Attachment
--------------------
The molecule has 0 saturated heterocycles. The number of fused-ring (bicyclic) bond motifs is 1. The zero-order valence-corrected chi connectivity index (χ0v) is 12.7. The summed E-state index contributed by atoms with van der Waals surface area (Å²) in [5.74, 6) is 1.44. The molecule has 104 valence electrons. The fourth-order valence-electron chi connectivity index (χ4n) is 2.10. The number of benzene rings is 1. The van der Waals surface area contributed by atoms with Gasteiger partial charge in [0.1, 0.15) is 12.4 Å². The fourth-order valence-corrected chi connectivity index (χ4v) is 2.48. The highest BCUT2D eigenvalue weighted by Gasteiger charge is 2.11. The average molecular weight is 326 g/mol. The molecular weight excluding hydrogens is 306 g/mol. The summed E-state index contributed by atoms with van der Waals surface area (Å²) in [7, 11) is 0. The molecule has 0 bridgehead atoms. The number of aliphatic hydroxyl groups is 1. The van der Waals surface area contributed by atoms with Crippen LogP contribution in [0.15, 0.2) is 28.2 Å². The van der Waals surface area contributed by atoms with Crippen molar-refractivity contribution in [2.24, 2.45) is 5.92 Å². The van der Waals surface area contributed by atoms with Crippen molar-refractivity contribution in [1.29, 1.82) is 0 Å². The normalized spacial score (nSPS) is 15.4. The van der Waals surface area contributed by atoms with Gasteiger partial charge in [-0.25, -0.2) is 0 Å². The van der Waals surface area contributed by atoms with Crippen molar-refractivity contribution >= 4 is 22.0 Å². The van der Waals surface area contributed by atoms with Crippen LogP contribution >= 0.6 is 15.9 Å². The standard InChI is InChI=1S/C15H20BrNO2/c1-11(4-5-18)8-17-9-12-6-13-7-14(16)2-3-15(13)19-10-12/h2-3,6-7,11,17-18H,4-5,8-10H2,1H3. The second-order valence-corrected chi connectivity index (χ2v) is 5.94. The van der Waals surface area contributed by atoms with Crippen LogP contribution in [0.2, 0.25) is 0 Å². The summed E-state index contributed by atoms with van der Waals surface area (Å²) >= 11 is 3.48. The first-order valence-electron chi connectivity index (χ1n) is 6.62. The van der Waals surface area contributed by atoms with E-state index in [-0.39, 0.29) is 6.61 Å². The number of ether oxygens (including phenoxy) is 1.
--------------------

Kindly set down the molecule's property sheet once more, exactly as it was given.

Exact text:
The molecule has 0 saturated heterocycles. The number of fused-ring (bicyclic) bond motifs is 1. The zero-order valence-corrected chi connectivity index (χ0v) is 12.7. The summed E-state index contributed by atoms with van der Waals surface area (Å²) in [5.74, 6) is 1.44. The molecule has 104 valence electrons. The fourth-order valence-electron chi connectivity index (χ4n) is 2.10. The number of benzene rings is 1. The van der Waals surface area contributed by atoms with Gasteiger partial charge in [0.1, 0.15) is 12.4 Å². The fourth-order valence-corrected chi connectivity index (χ4v) is 2.48. The highest BCUT2D eigenvalue weighted by Gasteiger charge is 2.11. The average molecular weight is 326 g/mol. The molecular weight excluding hydrogens is 306 g/mol. The summed E-state index contributed by atoms with van der Waals surface area (Å²) in [7, 11) is 0. The molecule has 0 bridgehead atoms. The number of aliphatic hydroxyl groups is 1. The van der Waals surface area contributed by atoms with Crippen LogP contribution in [0.15, 0.2) is 28.2 Å². The van der Waals surface area contributed by atoms with Crippen molar-refractivity contribution in [2.24, 2.45) is 5.92 Å². The van der Waals surface area contributed by atoms with Crippen molar-refractivity contribution in [1.29, 1.82) is 0 Å². The normalized spacial score (nSPS) is 15.4. The van der Waals surface area contributed by atoms with Gasteiger partial charge in [-0.25, -0.2) is 0 Å². The van der Waals surface area contributed by atoms with Crippen molar-refractivity contribution >= 4 is 22.0 Å². The van der Waals surface area contributed by atoms with Crippen LogP contribution >= 0.6 is 15.9 Å². The standard InChI is InChI=1S/C15H20BrNO2/c1-11(4-5-18)8-17-9-12-6-13-7-14(16)2-3-15(13)19-10-12/h2-3,6-7,11,17-18H,4-5,8-10H2,1H3. The second-order valence-corrected chi connectivity index (χ2v) is 5.94. The van der Waals surface area contributed by atoms with Crippen LogP contribution in [0.2, 0.25) is 0 Å². The summed E-state index contributed by atoms with van der Waals surface area (Å²) >= 11 is 3.48. The first-order valence-electron chi connectivity index (χ1n) is 6.62. The van der Waals surface area contributed by atoms with E-state index in [-0.39, 0.29) is 6.61 Å². The number of ether oxygens (including phenoxy) is 1.